The Girls Ran Screaming Behind Him on the Beach

Do you remember where you were when the Ben Davis Era (TM) ended? Neither do I. Let’s face it, that’s not the sort of thing one remembers in a life full of Things That Matter (TM).

(What’s up with all the TM’s, anyway? Or as I like to say, WUWATTA? (TM))

Quick refresher: The Padres took Davis with the second pick overall in 1995, ahead of Jose Cruz Jr., Kerry Wood, Todd Helton, Geoff Jenkins, Roy Halladay, and 1660 other guys. The track record for high-school catchers isn’t real good, and early in his career, Davis looked like he would join the ranks of those who had failed before him.

In his first full pro season, Davis hit .201/.264/.286 at Rancho Cucamonga. Granted, he was 19 years old, but… just yuck. In his 1997 Minor League Scouting Notebook, John Sickels had this to say about Davis:

He isn’t the second coming of Steve Chilcott quite yet, but Ben Davis is struggling, which shouldn’t really surprise anyone… He could still develop into a fine player. But it is less likely than it was a year ago, and if history is any guide, it wasn’t that likely to begin with.

Yep, a Chilcott mention. That is never a good thing… Sickels gave Davis a grade of C-minus, which is the lowest grade he’ll give a prospect.

But Davis improved with the bat over the next few years and, after brief stints here and there, stuck with the big club in 2001. That season he hit .239/.337/.357 in 138 games — not great, but acceptable for a 24-year-old at a demanding position. The future looked, if not bright, then… well, it had sort of a glow… let’s say it was like a cheap motel in a bad part of town; maybe some letters were missing.

Then on December 11, 2001 (it’s coming back to you now; perhaps you were at a holiday party with some co-workers — whatever happened to that guy who collected rubber bands?), Davis was traded to Seattle, where only the mighty Dan Wilson stood between him and greatness.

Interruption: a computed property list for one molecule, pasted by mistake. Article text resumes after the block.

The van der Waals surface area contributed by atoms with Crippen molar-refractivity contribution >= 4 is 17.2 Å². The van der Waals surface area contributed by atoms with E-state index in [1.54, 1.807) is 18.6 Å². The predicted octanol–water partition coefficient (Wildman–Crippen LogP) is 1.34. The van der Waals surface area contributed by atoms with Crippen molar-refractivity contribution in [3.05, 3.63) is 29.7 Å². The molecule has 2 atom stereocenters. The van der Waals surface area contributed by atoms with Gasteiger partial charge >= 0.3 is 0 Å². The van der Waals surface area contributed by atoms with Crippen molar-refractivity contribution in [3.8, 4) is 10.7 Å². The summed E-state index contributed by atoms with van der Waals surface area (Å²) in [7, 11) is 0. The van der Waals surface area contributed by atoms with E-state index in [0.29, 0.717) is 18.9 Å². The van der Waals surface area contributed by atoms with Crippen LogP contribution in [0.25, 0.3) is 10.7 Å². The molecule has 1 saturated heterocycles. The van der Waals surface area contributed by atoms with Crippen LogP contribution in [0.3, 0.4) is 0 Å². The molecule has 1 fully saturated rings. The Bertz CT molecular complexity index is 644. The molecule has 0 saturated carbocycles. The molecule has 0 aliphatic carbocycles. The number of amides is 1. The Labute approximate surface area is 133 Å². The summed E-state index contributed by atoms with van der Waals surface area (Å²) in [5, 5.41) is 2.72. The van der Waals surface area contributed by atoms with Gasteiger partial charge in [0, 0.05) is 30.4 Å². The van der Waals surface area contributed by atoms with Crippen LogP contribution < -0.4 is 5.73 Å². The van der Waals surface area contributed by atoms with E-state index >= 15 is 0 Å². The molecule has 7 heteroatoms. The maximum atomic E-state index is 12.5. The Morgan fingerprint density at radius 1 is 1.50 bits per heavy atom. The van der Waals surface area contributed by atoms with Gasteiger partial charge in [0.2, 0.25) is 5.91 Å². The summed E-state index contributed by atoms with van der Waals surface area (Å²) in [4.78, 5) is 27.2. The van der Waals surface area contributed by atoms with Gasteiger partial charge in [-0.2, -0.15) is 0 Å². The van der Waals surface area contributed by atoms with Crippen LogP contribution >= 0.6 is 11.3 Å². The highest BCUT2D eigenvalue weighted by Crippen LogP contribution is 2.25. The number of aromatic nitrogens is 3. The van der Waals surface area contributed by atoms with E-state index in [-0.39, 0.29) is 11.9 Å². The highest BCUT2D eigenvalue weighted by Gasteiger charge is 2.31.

Dan Wilson. You remember him, right? He was basically the Deivi Cruz of catchers.

But a funny thing happened along the way. Davis never took hold of the starting job.

Who could have seen that coming? Certainly not me. I actually lamented the departure of Davis (and not just because of those cheesy commercials that showed him running along the beach followed by screaming girls — whatever, dude), figuring he’d turn into a solid contributor for the Mariners:

I still believe Davis is going to be a Mike Lieberthal type offensive player and one of the better defensive catchers in baseball. Wiki Gonzalez is a nice ballplayer, and it’s good to see him get a shot to start, but when all is said and done, he won’t be anywhere near what Davis will be.

First off, how sad is it to be arguing about Davis versus Gonzalez? It’s less interesting now than “paper or plastic” ever will be.

Second, guess which of those guys stuck around the big leagues longer? Hint: It’s not the first-round pick; it’s the guy taken in the minor-league phase of the Rule V draft. Because, you know, he just wasn’t good enough to stick with the Pirates.

On a more symmetrical note, it’s worth pointing out that both guys have a career OPS+ of 78. Why is that worth pointing out? Look, enough with the questions already.

You know what, this post is going nowhere. Hey, at least Ramon Vazquez came over in the deal. He gave us a couple good seasons before being flipped to Boston in the Dave Roberts deal and eventually, improbably, driving in seven runs in a game while playing for the Rangers.

Eh, this has no flow. I’m done. Write your own ending.

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4 Responses »

  1. Maybe the ending has not yet been written. Ben Davis has been attempting a comeback as a knuckleball pitcher. Really. I think he played in one of the independent leagues. Now that would be a great story. Let’s put him at the back end of the ’09 rotation!

  2. Hey, I actually liked the flow … Ben Davis was a guy I rooted hard for … saw him play for Rancho Cucamonga in 96 or 97 … he gave me a bat he’d broken during the game … a brief conversation with him at the time led me to think he was a good kid with a good head on his shoulders … so I gotta believe the issue was simply he didn’t have MLB-caliber talent … and few do, in actuality …

    Also, DePo with an interesting Q&A on Rule 5 draftee Cabrera …

  3. #1@Mike Champion: he signed with the Reds AAA team the bats as a RHP/catcher. so who knows.

    he pretty much just sucks tho

    on another side note….

    -Golden Baseball League

    ORANGE COUNTY FLYERS-Named Phil Nevin manager.

  4. Great writing, Geoff. Baseball is a game and this sort of piece, where you’re having fun with words and writing, captures the game and sense of play just as well as a more “serious” piece. WUWATTA!